Presentation on theme: "They are apart of one continuous process….but we will break them apart!"— Presentation transcript:
They are apart of one continuous process….but we will break them apart!
Process by which our sensory systems receive stimuli from the environment and bring it to the nervous system Systems have developed through natural selection Differences do occur from person to person, but are relatively subtle Process of interpreting sensory information Organizing, recognizing, and using our sensory information Individual differences are much more evident Example: Presidential Debate
Analysis that begins with the raw materials that enters through our sense organs Used by sensation No prior knowledge, start from the bottom up Analysis that uses the knowledge gained from prior experience with stimuli to perceive them If the brain expects something Without this, we would have to interpret the world like it was always new
Our senses take in 11,000,000 bits of information per second You only consciously process about 40 We cannot process all of the information converging simultaneously on our sensory systems We use selective attention to prioritize input Cocktail Party Effect Ability to attend to only one voice among many Ability to hear your name being called People with ADHD appear to lack the ability to be selectively attentive; Instead of filtering out unimportant information, they focus on everything!
The reduced response to an unchanging stimulus After constant exposure to a stimulus, our nerve cells fire less frequently Why do things we stare at not disappear then? Our eyes are actually always moving! Bright lights, loud noises, etc. draw our attention Why? Allows us to focus on informative changes in our environment without being constantly distracted! Example: clothing, smells Advertisements: use novelty, change, and intensity to get our attention!
Studying of relationship between stimuli (the physics part) and perception of those stimuli (the psyche or mind part) Developed by Gustav Fechner
Psychophysics has allowed us to establish the limits of awareness, or thresholds Absolute Threshold: the smallest possible stimulus that can be detected 50% of the time; Can vary with age Wing of a fly/bee from 1 cm Drop of perfume in a 6 room apartment Teaspoon of sugar in two gallons of water Tick of a watch at 20 ft Candle flame on a clear night 30 miles away Differences Threshold (just noticeable difference – jnd): smallest difference between two stimuli that can be detected 50% of the time The larger the stimuli, the larger the difference that is needed Easier to detect 5lb from 10lb than 400 from 405lb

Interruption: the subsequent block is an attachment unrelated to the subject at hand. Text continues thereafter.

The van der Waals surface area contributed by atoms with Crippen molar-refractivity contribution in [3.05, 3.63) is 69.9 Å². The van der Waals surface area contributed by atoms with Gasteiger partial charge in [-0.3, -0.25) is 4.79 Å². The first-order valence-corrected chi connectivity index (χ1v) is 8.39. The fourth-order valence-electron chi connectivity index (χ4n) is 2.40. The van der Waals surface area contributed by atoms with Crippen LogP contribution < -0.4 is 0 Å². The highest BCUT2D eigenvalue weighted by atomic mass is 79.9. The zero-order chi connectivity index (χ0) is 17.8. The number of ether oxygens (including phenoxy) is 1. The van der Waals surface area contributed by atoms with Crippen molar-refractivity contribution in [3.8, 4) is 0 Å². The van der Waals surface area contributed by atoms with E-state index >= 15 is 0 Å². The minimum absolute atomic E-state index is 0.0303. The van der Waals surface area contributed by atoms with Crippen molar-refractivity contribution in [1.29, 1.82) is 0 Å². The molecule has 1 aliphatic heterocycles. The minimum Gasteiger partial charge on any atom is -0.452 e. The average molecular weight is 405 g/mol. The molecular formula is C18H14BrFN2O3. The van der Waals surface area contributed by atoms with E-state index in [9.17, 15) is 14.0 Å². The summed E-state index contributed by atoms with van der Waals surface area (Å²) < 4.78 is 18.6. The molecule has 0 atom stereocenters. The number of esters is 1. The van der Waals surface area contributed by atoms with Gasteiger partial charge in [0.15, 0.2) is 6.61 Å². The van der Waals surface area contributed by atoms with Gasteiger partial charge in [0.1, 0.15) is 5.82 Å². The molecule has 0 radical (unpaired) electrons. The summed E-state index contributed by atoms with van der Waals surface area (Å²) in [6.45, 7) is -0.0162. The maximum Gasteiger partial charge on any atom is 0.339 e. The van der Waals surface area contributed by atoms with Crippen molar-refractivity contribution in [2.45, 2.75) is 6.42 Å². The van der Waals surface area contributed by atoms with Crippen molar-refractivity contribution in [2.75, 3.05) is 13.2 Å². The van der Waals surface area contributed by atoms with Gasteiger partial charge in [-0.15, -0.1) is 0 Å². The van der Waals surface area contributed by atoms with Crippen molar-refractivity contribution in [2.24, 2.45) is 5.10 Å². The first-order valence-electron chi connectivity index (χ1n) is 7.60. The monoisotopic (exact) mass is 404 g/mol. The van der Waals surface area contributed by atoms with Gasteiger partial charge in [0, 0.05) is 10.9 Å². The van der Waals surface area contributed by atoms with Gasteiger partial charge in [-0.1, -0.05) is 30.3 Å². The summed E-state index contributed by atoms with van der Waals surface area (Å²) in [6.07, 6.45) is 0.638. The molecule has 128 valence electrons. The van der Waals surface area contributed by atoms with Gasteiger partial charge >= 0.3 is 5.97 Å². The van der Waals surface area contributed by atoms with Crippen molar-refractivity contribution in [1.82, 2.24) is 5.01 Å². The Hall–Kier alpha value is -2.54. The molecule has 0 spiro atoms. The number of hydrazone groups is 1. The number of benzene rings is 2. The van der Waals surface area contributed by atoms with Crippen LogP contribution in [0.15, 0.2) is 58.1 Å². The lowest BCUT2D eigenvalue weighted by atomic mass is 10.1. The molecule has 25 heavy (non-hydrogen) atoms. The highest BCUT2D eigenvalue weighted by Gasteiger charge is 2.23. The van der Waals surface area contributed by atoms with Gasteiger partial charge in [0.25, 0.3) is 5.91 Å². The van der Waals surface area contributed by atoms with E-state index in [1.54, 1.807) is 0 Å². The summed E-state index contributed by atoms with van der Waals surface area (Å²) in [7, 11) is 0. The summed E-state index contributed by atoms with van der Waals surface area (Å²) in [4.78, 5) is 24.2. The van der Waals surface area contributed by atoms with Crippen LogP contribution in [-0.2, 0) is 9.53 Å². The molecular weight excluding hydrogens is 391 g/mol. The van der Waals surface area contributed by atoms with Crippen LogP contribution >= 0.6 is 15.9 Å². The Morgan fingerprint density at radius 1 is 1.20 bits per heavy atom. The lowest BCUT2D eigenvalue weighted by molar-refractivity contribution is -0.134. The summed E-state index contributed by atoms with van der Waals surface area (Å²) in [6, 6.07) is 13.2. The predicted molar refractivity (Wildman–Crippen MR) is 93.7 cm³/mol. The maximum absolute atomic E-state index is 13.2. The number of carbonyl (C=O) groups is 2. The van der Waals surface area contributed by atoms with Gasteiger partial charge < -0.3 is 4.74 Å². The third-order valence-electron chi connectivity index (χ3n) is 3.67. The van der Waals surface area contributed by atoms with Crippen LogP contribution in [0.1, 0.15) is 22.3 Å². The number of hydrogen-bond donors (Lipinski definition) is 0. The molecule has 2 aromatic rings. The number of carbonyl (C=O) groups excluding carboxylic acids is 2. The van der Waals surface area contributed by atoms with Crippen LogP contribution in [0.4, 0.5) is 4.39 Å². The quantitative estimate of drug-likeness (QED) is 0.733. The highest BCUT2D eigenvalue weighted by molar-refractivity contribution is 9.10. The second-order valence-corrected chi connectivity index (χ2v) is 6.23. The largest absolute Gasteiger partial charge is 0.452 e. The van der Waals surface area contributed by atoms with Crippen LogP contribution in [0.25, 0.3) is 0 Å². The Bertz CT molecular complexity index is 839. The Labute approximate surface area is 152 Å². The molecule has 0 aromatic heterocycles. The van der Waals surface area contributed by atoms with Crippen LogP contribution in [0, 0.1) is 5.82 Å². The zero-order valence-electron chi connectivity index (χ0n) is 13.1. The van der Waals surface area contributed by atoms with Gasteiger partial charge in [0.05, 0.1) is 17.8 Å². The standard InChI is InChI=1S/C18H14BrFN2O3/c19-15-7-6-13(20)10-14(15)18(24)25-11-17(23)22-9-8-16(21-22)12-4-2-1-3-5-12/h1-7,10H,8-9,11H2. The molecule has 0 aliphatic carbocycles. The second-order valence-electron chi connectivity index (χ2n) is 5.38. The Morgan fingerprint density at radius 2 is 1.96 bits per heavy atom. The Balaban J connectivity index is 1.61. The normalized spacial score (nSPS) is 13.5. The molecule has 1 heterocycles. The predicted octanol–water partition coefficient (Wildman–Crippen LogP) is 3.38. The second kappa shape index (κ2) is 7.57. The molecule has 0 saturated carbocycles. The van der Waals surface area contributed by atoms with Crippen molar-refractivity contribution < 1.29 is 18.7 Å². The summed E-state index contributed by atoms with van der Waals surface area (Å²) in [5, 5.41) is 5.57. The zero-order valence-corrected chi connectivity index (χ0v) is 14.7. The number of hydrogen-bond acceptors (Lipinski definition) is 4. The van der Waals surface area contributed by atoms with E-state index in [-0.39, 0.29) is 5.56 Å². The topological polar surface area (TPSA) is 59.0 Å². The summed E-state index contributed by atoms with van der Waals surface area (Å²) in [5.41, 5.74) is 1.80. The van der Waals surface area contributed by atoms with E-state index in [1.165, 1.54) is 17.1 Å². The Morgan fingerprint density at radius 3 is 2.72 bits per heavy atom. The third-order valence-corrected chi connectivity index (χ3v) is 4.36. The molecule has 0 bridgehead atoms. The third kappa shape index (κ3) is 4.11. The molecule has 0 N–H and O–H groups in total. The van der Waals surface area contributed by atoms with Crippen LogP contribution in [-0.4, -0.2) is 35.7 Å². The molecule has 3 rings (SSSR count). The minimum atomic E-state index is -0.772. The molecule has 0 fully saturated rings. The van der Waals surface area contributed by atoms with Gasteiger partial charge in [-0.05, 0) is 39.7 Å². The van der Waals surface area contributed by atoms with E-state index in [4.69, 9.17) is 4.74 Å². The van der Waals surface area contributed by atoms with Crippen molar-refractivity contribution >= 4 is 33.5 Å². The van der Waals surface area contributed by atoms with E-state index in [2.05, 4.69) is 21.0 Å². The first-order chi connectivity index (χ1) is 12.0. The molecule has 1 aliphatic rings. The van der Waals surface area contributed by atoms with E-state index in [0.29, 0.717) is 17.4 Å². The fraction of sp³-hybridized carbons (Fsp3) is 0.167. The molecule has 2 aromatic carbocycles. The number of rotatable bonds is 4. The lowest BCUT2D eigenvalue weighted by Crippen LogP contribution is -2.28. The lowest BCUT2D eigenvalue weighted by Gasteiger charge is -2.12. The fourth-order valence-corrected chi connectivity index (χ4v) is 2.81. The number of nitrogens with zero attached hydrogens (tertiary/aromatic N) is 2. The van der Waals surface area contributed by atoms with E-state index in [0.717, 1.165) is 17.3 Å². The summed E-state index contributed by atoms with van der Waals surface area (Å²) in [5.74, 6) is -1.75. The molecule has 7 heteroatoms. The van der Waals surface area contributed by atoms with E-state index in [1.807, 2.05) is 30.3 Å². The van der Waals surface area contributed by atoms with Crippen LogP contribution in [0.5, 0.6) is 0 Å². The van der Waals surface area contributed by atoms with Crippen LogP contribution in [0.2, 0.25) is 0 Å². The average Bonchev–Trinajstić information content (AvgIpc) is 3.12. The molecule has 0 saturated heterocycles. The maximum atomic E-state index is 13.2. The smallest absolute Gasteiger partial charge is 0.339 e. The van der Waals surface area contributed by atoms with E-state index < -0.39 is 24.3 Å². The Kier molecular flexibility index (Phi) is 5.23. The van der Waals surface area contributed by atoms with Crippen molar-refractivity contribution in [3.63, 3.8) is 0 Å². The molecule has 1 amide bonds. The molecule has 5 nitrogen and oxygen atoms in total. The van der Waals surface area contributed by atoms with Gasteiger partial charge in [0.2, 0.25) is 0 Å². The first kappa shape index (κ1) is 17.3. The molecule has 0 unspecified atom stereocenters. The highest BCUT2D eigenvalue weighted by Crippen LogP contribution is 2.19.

Ernst Weber For their difference to be perceptible, two stimuli must differ by a constant proportion, not a constant amount Found that we can detect 10% change in loudness 20% change in taste 2% change in weight
Perception involves uncertainty How do expectations affect your decisions? Personal feelings? Is that a cop car behind you? Signal Detection: Analysis of sensory and decision making processes in the detection of faint, uncertain stimuli; Predicts when we will detect weak signals Adds cognitive process of decision-making to sensation Want to understand why people respond differently to the same stimuli and why the same person’s reactions vary as circumstances change
In experiments… A faint stimulus is presented at times, other times no stimulus is detected See number 4 Who cares? Radiologists Jury’s decision Seismologist Air traffic controller Airport security Soldiers
Through the process of transduction Receptor cells are present in all sensory systems Take one form of energy (pressure, light waves, vibrations, heat, etc.) and turn it into a neural impulse The ONLY thing you brain can understand Entire process is called transduction Doctrine of specific nerve energies: even if the impulse on your optic nerve isn’t light, you will “see”